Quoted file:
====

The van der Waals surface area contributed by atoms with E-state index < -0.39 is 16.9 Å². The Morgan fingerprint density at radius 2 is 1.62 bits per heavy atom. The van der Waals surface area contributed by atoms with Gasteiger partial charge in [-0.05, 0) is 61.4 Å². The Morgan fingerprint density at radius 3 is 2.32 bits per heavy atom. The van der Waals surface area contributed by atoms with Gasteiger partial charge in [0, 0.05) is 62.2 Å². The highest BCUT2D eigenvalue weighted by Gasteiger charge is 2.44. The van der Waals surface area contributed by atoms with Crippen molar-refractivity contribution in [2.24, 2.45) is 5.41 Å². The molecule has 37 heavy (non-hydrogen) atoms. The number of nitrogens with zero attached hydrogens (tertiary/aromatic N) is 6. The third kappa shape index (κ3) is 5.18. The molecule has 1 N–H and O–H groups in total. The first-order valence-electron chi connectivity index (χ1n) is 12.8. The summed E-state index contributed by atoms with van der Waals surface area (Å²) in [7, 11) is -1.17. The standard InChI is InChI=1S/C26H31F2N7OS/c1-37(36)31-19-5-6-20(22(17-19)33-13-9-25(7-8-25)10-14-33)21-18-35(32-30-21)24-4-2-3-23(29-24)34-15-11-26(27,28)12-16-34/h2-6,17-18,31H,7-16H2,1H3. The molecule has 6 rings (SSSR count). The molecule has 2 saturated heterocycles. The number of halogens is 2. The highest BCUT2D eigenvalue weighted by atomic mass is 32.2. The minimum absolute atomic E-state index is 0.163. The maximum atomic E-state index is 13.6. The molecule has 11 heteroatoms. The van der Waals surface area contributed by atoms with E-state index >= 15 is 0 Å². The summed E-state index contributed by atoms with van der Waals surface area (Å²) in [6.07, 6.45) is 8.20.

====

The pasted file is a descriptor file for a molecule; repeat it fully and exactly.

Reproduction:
The van der Waals surface area contributed by atoms with E-state index < -0.39 is 16.9 Å². The Morgan fingerprint density at radius 2 is 1.62 bits per heavy atom. The van der Waals surface area contributed by atoms with Gasteiger partial charge in [-0.05, 0) is 61.4 Å². The Morgan fingerprint density at radius 3 is 2.32 bits per heavy atom. The van der Waals surface area contributed by atoms with Gasteiger partial charge in [0, 0.05) is 62.2 Å². The highest BCUT2D eigenvalue weighted by Gasteiger charge is 2.44. The van der Waals surface area contributed by atoms with Crippen molar-refractivity contribution in [2.24, 2.45) is 5.41 Å². The molecule has 37 heavy (non-hydrogen) atoms. The number of nitrogens with zero attached hydrogens (tertiary/aromatic N) is 6. The third kappa shape index (κ3) is 5.18. The molecule has 1 N–H and O–H groups in total. The first-order valence-electron chi connectivity index (χ1n) is 12.8. The summed E-state index contributed by atoms with van der Waals surface area (Å²) in [7, 11) is -1.17. The standard InChI is InChI=1S/C26H31F2N7OS/c1-37(36)31-19-5-6-20(22(17-19)33-13-9-25(7-8-25)10-14-33)21-18-35(32-30-21)24-4-2-3-23(29-24)34-15-11-26(27,28)12-16-34/h2-6,17-18,31H,7-16H2,1H3. The molecule has 6 rings (SSSR count). The molecule has 2 saturated heterocycles. The number of halogens is 2. The highest BCUT2D eigenvalue weighted by atomic mass is 32.2. The minimum absolute atomic E-state index is 0.163. The maximum atomic E-state index is 13.6. The molecule has 11 heteroatoms. The van der Waals surface area contributed by atoms with E-state index >= 15 is 0 Å². The summed E-state index contributed by atoms with van der Waals surface area (Å²) in [6.07, 6.45) is 8.20.